Making a thorough preparation before the day of the interview not only saves time but also helps the candidates in calming the “big day” jitters. Here, we discuss all the preparation that you have to do a day or two before the interview.
Before the day of the interview, you should complete your preparation on these following areas −
Documents − Resumes, certificates on education, experience and achievements.
Professional Attire − Clothes and accessories you should wear to the interview.
Answers to possible questions − Practicing answers to the standard questions.
Route to the venue of interview − The directions to the place of the interview.
There are certain things that are considered as standard for the interview preparation process, ignoring which could cause a serious “faux pas” or social embarrassment.
Remember the interviewer’s name. It will help to build a rapport with the interviewers quicker if the HRs know that you have remembered their names.
Blue/Black ball-point Pen and plain paper. Carry a plain paper-sheet with you, in case you need to do any calculations. Gel pens and fountain-pens have inks that can spill or soil on contact with water.
Carry two copies of your CV, one to be presented to the HR and the second one for other referential purposes.
The questions you will ask the HR at the end of the interview. This preparation is essential, as your questions should sound natural and not something you have memorized.
Documents supporting experience and education as per company specifications for verification purposes.
There’s a saying that “God made man, but the tailor made gentleman.” Nothing could be truer than this in an interview scenario. Interviews are opportunities for first-time interactions with people, hence candidates are expected to put their best step forward.
Let’s discuss a few guidelines for checking the dress code −
Wear the clothes that you have planned to wear on the day of the interview to see if they look good and professional on you.
Check for fit of the clothes − the clothes shouldn’t fit too loose, or too tight, as they will not give a formal look.
Check for stains, rips, runs, missing button, creases, fade-ups, etc. Mend them before time so that you don’t have to face embarrassment.
Coordinate accessories (tie, belt, socks, shoes, jewelry, etc.) There is a color-code that we need to follow in formal meetings, e.g., the belt, watch, and shoes should be of one color.
Dress one step above. If you are applying for the post of a programmer, dress up like a team manager. The message it sends is that you are ready to take on higher responsibilities, other than the ones mentioned in the job description.
A lot of candidates tend to arrive late on the day of the interview, simply because they were either completely new or vaguely familiar to the address the venue was at.
The following steps will help candidates save time in the interview −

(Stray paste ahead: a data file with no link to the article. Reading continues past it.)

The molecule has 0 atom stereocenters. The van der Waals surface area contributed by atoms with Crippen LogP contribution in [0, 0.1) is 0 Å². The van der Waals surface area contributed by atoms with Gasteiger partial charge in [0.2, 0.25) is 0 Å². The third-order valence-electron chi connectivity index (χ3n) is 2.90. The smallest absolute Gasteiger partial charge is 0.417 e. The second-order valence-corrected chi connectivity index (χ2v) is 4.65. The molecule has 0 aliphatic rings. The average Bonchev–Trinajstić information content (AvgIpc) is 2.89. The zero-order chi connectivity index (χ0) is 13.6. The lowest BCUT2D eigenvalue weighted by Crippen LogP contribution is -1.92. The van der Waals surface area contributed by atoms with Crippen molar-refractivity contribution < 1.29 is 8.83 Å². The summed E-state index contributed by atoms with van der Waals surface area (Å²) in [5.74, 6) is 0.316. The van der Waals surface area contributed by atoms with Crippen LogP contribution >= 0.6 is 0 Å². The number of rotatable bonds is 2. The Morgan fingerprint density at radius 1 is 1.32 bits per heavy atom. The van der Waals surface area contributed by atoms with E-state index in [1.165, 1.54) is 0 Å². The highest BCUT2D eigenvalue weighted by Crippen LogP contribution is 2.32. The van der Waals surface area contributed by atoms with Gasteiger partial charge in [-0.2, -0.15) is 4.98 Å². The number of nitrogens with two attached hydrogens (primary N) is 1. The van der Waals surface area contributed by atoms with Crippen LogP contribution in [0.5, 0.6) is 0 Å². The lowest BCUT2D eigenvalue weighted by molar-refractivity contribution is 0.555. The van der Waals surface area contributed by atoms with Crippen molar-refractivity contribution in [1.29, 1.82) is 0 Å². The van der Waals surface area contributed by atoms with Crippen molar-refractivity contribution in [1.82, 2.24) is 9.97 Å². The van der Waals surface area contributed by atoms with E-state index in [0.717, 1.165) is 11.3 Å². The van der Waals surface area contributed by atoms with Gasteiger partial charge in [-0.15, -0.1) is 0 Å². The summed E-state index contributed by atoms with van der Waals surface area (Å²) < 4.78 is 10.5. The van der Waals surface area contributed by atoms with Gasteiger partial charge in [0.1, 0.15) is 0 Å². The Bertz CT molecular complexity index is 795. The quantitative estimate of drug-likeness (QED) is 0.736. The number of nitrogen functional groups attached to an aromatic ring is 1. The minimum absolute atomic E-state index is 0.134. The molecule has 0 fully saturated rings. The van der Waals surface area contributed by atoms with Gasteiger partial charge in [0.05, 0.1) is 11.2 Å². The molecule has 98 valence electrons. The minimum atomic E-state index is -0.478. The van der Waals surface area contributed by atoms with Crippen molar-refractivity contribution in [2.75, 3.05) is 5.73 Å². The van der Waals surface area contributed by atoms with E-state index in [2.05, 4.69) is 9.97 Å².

Confirm the address and visit it once (dry run). This will help you save time in finding the exact location on the day of the interview.
Check parking spaces and facilities. This will also save you time and energy, as you would know the exact area to park your vehicle when you come for the interview.
Don’t be guilty of giving rambling, directionless answers that are not relevant to the job or skill-set needed for the job. Here is a list of a few pointers that you can utilize to prepare your answers −
Avoid casual talk and stick to facts. Recruiters like people who can speak accurately and to the point.
Use jargons (industry talk) and acronyms. This shows that you are familiar with the industry.
Answer the questions in a way that showcases your skills. Try to add your talents and recent achievements into your answers in the form of examples to prove your point and eligibility.
Use numbers, time-frames and percentages while describing your achievements. This gives the impression of a particular and accurate observer.
Experts say that almost 70% of the questions interviewers ask are related to the information mentioned on their company’s website regarding details on the company’s history and achievements. That means, a good way to prepare for any interview is to visit that company’s website and note the following details −
Contrary to common perception, especially in the minds of relatively inexperienced job-seekers, an interview doesn’t start from the time you enter the interviewers’ cabin; it starts from the time you step inside their premises. Be careful of the way you interact with anyone inside and be courteous, respectful, and polite to all.
Arrive 15 minutes before the appointment time. This will give you time to set your mood and look presentable before you enter the interview chamber.
Inform the interviewer if you’ll be late and explain the circumstances so that he understands your urgent situation and considers your case.
Pleasantly greet the receptionist and identify yourself. Treat everyone you meet inside the office with as much politeness as you would with the interviewer.
While waiting, practice your introduction and other answers. This will help in building confidence and fluency.
Avoid fidgeting, chewing gum, talking on cell phone, or texting. This gives an impression of nervousness, carelessness, and unprofessional conduct.